A federal agency based in Research Triangle Park is beginning a study to determine if cell-phone radiation causes cancer or other health hazards.
The National Toxicology Program expects to finish the study in 2012 and present its findings by 2014, associate director John Bucher told a Senate subcommittee in Washington today. The program is part of the U.S. Department of Health and Human Services.
The study will test laboratory animals using chambers designed to simulate radiation exposures of cell-phone users, Bucher said. The rodents will be exposed to radiation for up to 20 hours per day.
"With so many [cell-phone] users, this could translate into a potentially significant public health problem should the use of these devices even slightly increase the risk of adverse health effects," Bucher wrote in a prepared statement for the subcommittee.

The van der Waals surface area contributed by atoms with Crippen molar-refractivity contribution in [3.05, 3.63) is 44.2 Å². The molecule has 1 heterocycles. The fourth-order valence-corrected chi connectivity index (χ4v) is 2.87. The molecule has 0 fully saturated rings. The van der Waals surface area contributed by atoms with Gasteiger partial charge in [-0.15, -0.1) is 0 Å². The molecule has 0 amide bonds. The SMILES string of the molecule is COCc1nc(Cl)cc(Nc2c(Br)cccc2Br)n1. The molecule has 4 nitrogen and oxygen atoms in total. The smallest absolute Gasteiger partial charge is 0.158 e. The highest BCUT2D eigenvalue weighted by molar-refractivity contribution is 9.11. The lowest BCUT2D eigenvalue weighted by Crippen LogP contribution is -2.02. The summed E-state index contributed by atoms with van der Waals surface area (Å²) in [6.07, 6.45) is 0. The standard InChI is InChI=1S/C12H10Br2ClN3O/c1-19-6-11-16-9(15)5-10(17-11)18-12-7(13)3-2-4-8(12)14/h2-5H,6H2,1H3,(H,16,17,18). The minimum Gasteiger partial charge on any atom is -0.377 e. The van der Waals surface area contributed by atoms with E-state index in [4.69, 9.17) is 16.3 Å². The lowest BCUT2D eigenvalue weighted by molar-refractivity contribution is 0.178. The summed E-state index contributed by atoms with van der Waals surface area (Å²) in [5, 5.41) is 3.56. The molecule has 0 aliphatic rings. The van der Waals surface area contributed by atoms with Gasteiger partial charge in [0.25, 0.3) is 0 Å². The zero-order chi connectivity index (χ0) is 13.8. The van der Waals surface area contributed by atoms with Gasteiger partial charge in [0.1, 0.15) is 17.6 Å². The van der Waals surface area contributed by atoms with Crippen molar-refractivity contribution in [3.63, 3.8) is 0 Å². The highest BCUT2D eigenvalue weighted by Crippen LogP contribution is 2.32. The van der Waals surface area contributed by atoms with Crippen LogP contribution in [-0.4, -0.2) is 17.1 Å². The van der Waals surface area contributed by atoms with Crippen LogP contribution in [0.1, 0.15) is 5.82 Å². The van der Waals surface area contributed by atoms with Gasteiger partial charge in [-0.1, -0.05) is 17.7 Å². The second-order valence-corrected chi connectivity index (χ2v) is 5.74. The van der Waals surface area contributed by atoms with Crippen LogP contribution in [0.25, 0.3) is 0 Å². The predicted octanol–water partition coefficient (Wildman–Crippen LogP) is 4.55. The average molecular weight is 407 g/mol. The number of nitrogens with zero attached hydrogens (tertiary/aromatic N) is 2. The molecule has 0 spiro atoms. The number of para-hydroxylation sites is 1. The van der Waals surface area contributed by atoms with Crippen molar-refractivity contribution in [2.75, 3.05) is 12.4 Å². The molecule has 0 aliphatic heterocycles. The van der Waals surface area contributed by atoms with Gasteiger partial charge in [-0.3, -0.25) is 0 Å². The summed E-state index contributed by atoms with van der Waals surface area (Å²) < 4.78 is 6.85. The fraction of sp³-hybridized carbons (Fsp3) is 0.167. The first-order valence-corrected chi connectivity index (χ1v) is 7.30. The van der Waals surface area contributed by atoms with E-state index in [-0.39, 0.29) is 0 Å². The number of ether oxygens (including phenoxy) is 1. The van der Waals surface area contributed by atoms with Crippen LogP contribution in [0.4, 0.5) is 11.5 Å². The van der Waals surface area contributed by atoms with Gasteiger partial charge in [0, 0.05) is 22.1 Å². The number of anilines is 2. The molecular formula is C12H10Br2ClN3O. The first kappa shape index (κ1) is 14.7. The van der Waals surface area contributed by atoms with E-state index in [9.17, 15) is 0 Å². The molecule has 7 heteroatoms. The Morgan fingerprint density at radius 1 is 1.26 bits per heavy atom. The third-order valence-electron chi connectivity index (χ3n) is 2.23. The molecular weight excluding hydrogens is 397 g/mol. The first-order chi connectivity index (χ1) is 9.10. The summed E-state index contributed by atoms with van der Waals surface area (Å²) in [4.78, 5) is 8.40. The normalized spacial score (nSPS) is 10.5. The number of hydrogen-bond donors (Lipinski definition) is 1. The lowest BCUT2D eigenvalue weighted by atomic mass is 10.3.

He said that children may be "potentially" at greater risk, Bloomberg News reported. "Better data are needed to establish any potential risks to humans."
Cell-phone companies point out that studies indicate that wireless devices pose no health threat. But lawmakers are calling for further research.
Some researchers believe the low doses of radiation may cause brain cancer or other health problems, Senator Tom Harkin, an Iowa Democrat, told the hearing.
Harkin said that he was "reminded of this nation's experience with cigarettes," Bloomberg News reported. If more people had heeded early warnings, "many lives would have been saved," he said.
To read Bucher's prepared testimony, visit the National Toxicology Program online and click on the link under "Latest News."